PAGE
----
|10.00 - 11.00||Laura Domínguez (University of Southampton)|
|11.00 - 12.00||Paz González González (Leiden University)|
|12.00 - 13.00||Dorota Klimek-Jankowska (University of Wrocław)|
L2 acquisition of aspect: the case of the Spanish Imperfect
Three Germanic L1s under scrutiny. How aspectual interlanguage is influenced by the L1
The aim of this talk is to show that the use of grammatical aspect in Spanish as a second language is biased by inherent aspect depending on the learners L1. Three L1s will be taken into consideration: Dutch, English and German. This talk will be a combination of results found in three different studies (González and Quintana, González and Diubalick and Van Dijk and González). They are all three work in progress.
On the processing of grammatical aspect in Polish: Evidence from self-paced reading and eye-tracking experiments
joint research with Anna Czypionka from Constance University, Joanna Błaszczak and Wojciech Witkowski from the University of Wrocław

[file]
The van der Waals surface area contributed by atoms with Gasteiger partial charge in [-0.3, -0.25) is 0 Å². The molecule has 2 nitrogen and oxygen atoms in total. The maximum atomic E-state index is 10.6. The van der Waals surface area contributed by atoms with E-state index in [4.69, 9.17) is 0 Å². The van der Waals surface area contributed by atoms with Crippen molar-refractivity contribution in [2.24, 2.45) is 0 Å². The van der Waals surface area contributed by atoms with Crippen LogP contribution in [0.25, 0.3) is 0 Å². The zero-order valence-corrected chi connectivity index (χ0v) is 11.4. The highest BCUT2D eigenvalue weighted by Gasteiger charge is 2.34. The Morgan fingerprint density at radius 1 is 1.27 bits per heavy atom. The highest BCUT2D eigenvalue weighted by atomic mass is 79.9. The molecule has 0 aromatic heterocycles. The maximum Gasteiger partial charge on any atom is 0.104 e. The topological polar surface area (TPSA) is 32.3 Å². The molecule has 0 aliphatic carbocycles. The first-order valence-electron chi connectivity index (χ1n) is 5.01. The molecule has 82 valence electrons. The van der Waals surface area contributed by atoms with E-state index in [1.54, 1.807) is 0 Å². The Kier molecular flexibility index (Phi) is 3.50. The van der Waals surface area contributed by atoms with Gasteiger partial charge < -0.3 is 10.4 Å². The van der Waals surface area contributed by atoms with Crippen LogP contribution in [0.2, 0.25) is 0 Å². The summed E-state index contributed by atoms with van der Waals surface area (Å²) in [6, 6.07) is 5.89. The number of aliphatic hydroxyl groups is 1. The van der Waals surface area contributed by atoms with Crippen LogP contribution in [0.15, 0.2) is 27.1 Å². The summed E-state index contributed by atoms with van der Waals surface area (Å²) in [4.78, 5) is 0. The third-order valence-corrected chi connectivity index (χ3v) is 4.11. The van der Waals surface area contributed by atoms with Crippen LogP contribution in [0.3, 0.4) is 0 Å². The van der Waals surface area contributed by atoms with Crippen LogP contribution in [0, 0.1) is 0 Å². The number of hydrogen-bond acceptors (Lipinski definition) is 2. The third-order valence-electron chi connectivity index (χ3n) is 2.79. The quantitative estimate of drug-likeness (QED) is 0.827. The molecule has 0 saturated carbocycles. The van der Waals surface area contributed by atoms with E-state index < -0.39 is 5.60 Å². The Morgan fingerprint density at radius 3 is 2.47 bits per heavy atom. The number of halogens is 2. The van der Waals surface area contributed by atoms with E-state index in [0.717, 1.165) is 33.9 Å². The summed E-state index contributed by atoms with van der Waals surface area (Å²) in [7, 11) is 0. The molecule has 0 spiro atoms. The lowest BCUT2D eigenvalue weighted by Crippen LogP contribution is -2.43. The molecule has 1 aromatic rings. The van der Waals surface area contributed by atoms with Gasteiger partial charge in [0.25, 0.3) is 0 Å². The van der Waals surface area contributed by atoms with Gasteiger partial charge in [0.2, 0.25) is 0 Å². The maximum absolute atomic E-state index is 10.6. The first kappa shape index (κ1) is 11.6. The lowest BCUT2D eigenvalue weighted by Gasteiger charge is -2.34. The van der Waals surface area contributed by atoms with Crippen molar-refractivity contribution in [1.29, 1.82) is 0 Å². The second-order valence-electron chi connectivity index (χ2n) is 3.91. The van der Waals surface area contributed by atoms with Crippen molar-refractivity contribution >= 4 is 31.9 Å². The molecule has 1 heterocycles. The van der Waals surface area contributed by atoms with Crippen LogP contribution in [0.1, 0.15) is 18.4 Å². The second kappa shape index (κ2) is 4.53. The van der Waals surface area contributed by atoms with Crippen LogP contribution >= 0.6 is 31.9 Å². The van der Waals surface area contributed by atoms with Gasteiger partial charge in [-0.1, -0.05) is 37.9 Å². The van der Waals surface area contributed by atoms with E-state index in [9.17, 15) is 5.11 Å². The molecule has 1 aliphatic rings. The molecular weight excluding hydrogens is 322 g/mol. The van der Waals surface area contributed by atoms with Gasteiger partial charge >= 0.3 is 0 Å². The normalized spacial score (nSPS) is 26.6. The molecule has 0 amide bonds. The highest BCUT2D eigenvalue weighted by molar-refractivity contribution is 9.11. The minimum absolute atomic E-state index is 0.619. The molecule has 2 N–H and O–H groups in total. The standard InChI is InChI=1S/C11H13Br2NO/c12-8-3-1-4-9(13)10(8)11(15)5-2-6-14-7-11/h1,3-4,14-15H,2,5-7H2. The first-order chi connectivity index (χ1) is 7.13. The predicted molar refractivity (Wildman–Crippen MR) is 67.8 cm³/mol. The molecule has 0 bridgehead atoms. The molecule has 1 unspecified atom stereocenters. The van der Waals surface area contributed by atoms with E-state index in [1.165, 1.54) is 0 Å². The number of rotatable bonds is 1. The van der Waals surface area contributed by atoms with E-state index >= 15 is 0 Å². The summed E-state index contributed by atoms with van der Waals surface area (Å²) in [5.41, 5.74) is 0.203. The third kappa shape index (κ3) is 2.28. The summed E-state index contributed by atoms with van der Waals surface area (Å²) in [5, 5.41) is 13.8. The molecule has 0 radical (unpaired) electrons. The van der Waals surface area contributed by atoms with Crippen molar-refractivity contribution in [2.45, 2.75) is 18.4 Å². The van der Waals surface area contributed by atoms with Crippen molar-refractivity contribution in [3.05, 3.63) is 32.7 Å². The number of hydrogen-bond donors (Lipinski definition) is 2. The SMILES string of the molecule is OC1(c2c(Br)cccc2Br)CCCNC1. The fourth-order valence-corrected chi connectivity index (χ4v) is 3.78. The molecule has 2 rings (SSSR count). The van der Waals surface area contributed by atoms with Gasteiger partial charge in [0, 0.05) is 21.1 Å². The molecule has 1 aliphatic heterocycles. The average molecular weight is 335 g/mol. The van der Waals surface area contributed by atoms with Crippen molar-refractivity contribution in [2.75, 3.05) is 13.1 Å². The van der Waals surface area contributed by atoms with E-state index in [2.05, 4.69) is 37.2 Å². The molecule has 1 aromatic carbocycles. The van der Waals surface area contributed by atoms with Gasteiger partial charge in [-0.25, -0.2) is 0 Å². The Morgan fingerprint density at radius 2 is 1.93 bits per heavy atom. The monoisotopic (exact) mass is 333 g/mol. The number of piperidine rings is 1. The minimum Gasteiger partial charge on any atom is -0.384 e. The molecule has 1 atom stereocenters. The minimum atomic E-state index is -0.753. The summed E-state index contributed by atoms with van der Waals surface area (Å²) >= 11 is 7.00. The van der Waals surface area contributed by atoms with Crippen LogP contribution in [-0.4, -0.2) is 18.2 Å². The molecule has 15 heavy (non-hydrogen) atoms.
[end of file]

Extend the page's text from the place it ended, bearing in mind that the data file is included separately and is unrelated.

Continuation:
In this talk, I will present the results of our recent experimental study on the processing of two classes of perfective (simple and semelfactive perfective) and two classes of imperfective (simple and iterative imperfective) verbs in Polish differing in their semantic complexity and semantic markedness. Most of the reported studies focusing on the processing of eventualities in English and German provide evidence that semantically complex events are more costly to process than semantically simple events. For example, Gennari and Poeppel (2003) prove experimentally that semantically complex events such as build, eat, draw take longer to process than states such as love, admire, know. Very little is known about the processing of events in languages like Polish which express event structure with overt perfective/imperfective morphology. What constitutes a challenge in studying the processing of grammatical aspect in Polish is that perfective and imperfective aspectual forms differ not only in their semantic complexity but also in their semantic markedness. The nature and the timing of the processing of grammatical aspect in Polish depending on these two factors is not clear. In order to get a better understanding of how and when semantic complexity and semantic markedness affect the processing of eventualities in Polish, we conducted two experiments: a self-paced reading and an eye-tracking during reading experiment. Most of our results indicate that both semantic complexity and semantic markedness influence the processing of grammatical aspect in Polish but they do so at different points in time. Semantic complexity appears to influence processing locally on the verb. By contrast, semantic markedness of aspectual forms does not need to have an immediate effect during processing. If the aspectual semantics of a verb is underspecified (unmarked), comprehenders attempt to resolve this underspecification already on the verb. However, in the absence of earlier meaning cues resolving this underspecification, they delay the interpretation of semantically underspecified aspectual forms to the end of the sentence. Our findings lend support to the partial commitment view of aspect processing proposed by Pickering, McElree, Frisson, Chen and Traxler (2006).